Frankel noted that the clinical learning environment can influence nursing students’ learning positively or negatively. Positive learning is especially the outcome when clinical staff has acted in a positive, friendly manner, and have been cooperative and willing to teach and guide students in providing quality patient care [22]. The latter situation was found to be dependent on the availability of a well-facilitated environment, which had a positive impact on nursing staff. The reverse, when the environment reflects a shortage of available staff, has tended to impact negatively on nursing staff, and manifested itself in the form of anxiety, boredom, and low productivity in work environment, which in turn has had a negative effect on student learning.

Significant of Study

Positive learning is associated with several pedagogical factors, including delineation of the learning outcomes for the students, the sequencing of the educational information taught, and the environment in which the students are learning [23]. A comparison of the students’ views of the maternity courses taught at two distinct Faculties of Nursing in one country would assist educators in measuring the quality of learning within these distinct settings. Although students’ perceptions of their education and learning environments have been studied in other nations and reported globally [24], there have been no scholarly reports comparing nursing students’ evaluations of their educational experiences in Egypt, particularly as they apply to maternity care courses. Therefore, the authors in the current investigation focused on evaluations of the strengths and weaknesses, opportunities and threats (i.e., SWOT analysis) of maternity courses in two distinct Faculties of Nursing from the perspectives of students as a first step for making any necessary adjustments to the courses to best match international, evidencebased standards and to assess students’ achievements in learning the material being taught.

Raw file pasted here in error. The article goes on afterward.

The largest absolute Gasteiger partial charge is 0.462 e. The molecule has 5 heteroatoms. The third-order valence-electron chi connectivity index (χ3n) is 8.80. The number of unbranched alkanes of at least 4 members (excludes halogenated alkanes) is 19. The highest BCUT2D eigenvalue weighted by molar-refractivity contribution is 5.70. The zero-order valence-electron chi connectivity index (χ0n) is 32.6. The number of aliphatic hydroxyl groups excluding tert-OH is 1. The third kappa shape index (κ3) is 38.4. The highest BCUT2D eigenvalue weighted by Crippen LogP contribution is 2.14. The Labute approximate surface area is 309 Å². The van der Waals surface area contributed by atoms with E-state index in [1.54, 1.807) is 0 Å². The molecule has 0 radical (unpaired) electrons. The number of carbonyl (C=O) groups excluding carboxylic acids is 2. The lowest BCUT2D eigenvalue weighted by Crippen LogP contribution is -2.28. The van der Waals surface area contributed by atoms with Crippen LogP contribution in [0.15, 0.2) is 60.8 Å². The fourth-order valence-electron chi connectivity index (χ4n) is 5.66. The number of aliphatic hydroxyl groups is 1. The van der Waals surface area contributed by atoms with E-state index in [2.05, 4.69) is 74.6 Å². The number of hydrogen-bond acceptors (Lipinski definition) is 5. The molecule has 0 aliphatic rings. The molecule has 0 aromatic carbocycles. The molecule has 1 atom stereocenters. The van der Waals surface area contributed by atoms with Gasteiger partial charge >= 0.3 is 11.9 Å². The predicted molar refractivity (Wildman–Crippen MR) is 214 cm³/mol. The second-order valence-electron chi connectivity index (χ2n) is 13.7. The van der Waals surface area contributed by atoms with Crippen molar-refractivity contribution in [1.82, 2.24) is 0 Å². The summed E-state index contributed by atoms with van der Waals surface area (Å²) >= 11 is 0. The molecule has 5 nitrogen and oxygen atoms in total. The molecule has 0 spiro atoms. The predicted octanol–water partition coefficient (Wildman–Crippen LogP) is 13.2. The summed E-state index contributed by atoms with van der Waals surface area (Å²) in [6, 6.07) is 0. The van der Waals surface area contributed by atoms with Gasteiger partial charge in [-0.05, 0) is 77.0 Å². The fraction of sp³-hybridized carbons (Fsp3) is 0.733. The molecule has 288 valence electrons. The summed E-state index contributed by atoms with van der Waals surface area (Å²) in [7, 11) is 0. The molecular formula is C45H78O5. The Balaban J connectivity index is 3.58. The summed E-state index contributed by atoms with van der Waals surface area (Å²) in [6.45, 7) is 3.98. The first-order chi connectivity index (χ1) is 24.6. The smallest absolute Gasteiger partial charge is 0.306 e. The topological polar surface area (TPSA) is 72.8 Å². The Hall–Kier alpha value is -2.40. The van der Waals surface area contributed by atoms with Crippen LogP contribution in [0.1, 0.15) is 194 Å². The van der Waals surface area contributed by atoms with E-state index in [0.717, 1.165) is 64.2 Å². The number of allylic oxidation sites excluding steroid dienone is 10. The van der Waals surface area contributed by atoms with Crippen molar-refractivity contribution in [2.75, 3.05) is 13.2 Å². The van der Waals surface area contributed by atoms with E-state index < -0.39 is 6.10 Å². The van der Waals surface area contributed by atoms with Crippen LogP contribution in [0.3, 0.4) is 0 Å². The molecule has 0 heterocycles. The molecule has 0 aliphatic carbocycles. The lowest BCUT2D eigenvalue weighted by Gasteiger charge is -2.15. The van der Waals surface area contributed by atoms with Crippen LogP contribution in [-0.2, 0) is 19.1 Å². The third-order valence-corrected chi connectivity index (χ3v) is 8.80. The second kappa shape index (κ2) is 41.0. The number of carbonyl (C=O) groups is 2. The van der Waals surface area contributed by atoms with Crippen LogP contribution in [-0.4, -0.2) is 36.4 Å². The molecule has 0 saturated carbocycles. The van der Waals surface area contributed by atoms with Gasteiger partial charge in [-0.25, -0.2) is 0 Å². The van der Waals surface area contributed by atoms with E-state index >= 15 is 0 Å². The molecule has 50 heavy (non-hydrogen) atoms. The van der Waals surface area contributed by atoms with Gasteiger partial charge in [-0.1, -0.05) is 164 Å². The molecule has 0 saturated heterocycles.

Aim of the Study

This study aimed to examine and compare the strengths and weaknesses, opportunities and threats related to maternity courses from the viewpoints of nursing students of (A) and (F) Faculties of Nursing who had just completed their respective maternity care courses at the time of the investigation.

Subjects and Method

Study design

A comparative analytic design was used to conduct this investigation.

Study setting

The investigation was conducted in the A and F Faculties of Nursing, within the Maternity Departments of each institution, during the academic year 2015/2016.

Course Descriptions

A comparison of the two distinct maternity courses being offered at the time of the study can be found in Table 1. While the descriptions of the maternity courses offered at both Faculties of Nursing read similar, the researchers have noted the following differences between the courses offered at each university:

Number of faculty/staff members 17 faculty members + 6 assistant staff members for 128 students (a ratio of 5.7 students per faculty/staff member) 3 faculty members + 2 instructors + 3 assistant staff members for 91 students (a ratio of 11.4 students per faculty/staff member)
Training background of staff members Each faculty/staff member must have at least 2 years of training at a university hospital as a resident nurse before becoming an instructor.
Each instructor works with students under supervision by an experienced faculty member until the instructor obtains a master’s degree.
There is no formal training system or number of years as a resident nurse required to become a staff member.
The experience required of staff members is that they have worked as a teacher for a secondary school of nursing, and that they have a bachelor’s degree.